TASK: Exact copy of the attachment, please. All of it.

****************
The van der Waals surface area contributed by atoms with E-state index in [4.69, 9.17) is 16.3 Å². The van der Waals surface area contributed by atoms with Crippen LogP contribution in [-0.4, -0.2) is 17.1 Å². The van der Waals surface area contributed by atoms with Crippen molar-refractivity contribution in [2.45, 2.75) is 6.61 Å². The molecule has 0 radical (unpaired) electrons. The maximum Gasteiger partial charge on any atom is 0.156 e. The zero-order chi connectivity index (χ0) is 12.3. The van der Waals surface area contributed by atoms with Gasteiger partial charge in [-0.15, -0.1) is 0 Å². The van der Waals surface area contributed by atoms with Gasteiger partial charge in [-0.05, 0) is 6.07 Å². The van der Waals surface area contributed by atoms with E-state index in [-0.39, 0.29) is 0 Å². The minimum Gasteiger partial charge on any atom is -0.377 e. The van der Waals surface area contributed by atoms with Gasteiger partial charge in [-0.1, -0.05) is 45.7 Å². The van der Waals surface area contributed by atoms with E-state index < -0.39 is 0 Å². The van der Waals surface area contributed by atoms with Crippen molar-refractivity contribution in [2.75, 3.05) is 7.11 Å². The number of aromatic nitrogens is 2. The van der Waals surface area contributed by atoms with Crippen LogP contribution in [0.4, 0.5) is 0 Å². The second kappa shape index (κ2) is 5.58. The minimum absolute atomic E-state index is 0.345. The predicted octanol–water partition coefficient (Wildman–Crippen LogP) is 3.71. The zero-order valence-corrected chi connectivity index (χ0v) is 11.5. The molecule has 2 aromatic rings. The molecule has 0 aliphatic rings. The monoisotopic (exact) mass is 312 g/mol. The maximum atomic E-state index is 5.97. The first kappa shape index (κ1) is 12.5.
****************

The van der Waals surface area contributed by atoms with E-state index in [4.69, 9.17) is 16.3 Å². The van der Waals surface area contributed by atoms with Crippen LogP contribution in [-0.4, -0.2) is 17.1 Å². The van der Waals surface area contributed by atoms with Crippen molar-refractivity contribution in [2.45, 2.75) is 6.61 Å². The molecule has 0 radical (unpaired) electrons. The maximum Gasteiger partial charge on any atom is 0.156 e. The zero-order chi connectivity index (χ0) is 12.3. The van der Waals surface area contributed by atoms with Gasteiger partial charge in [-0.15, -0.1) is 0 Å². The van der Waals surface area contributed by atoms with Gasteiger partial charge in [-0.05, 0) is 6.07 Å². The van der Waals surface area contributed by atoms with E-state index in [-0.39, 0.29) is 0 Å². The minimum Gasteiger partial charge on any atom is -0.377 e. The van der Waals surface area contributed by atoms with Gasteiger partial charge in [-0.1, -0.05) is 45.7 Å². The van der Waals surface area contributed by atoms with E-state index < -0.39 is 0 Å². The van der Waals surface area contributed by atoms with Crippen molar-refractivity contribution in [2.75, 3.05) is 7.11 Å². The number of aromatic nitrogens is 2. The van der Waals surface area contributed by atoms with Crippen LogP contribution in [0.4, 0.5) is 0 Å². The second kappa shape index (κ2) is 5.58. The minimum absolute atomic E-state index is 0.345. The predicted octanol–water partition coefficient (Wildman–Crippen LogP) is 3.71. The zero-order valence-corrected chi connectivity index (χ0v) is 11.5. The molecule has 2 aromatic rings. The molecule has 0 aliphatic rings. The monoisotopic (exact) mass is 312 g/mol. The maximum atomic E-state index is 5.97. The first kappa shape index (κ1) is 12.5.